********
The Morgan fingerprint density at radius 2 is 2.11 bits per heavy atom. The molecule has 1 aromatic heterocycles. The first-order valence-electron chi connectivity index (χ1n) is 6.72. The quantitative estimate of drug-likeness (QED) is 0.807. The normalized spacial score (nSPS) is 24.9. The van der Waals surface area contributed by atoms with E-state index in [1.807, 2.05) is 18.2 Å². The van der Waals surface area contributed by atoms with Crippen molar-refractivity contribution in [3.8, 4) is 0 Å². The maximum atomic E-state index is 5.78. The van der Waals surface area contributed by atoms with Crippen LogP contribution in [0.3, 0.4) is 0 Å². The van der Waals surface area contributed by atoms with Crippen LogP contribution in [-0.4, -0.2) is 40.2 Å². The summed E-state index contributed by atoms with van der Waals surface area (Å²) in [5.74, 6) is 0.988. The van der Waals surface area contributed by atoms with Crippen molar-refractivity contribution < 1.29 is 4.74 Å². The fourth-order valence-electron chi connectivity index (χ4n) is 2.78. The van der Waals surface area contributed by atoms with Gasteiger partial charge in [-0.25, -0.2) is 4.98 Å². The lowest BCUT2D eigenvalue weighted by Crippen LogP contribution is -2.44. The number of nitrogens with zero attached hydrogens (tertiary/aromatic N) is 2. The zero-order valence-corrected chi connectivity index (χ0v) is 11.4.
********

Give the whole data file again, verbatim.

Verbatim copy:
The Morgan fingerprint density at radius 2 is 2.11 bits per heavy atom. The molecule has 1 aromatic heterocycles. The first-order valence-electron chi connectivity index (χ1n) is 6.72. The quantitative estimate of drug-likeness (QED) is 0.807. The normalized spacial score (nSPS) is 24.9. The van der Waals surface area contributed by atoms with E-state index in [1.807, 2.05) is 18.2 Å². The van der Waals surface area contributed by atoms with Crippen molar-refractivity contribution in [3.8, 4) is 0 Å². The maximum atomic E-state index is 5.78. The van der Waals surface area contributed by atoms with Crippen LogP contribution in [0.3, 0.4) is 0 Å². The van der Waals surface area contributed by atoms with Crippen LogP contribution in [-0.4, -0.2) is 40.2 Å². The summed E-state index contributed by atoms with van der Waals surface area (Å²) in [5.74, 6) is 0.988. The van der Waals surface area contributed by atoms with Crippen molar-refractivity contribution < 1.29 is 4.74 Å². The fourth-order valence-electron chi connectivity index (χ4n) is 2.78. The van der Waals surface area contributed by atoms with Gasteiger partial charge in [-0.25, -0.2) is 4.98 Å². The lowest BCUT2D eigenvalue weighted by Crippen LogP contribution is -2.44. The number of nitrogens with zero attached hydrogens (tertiary/aromatic N) is 2. The zero-order valence-corrected chi connectivity index (χ0v) is 11.4.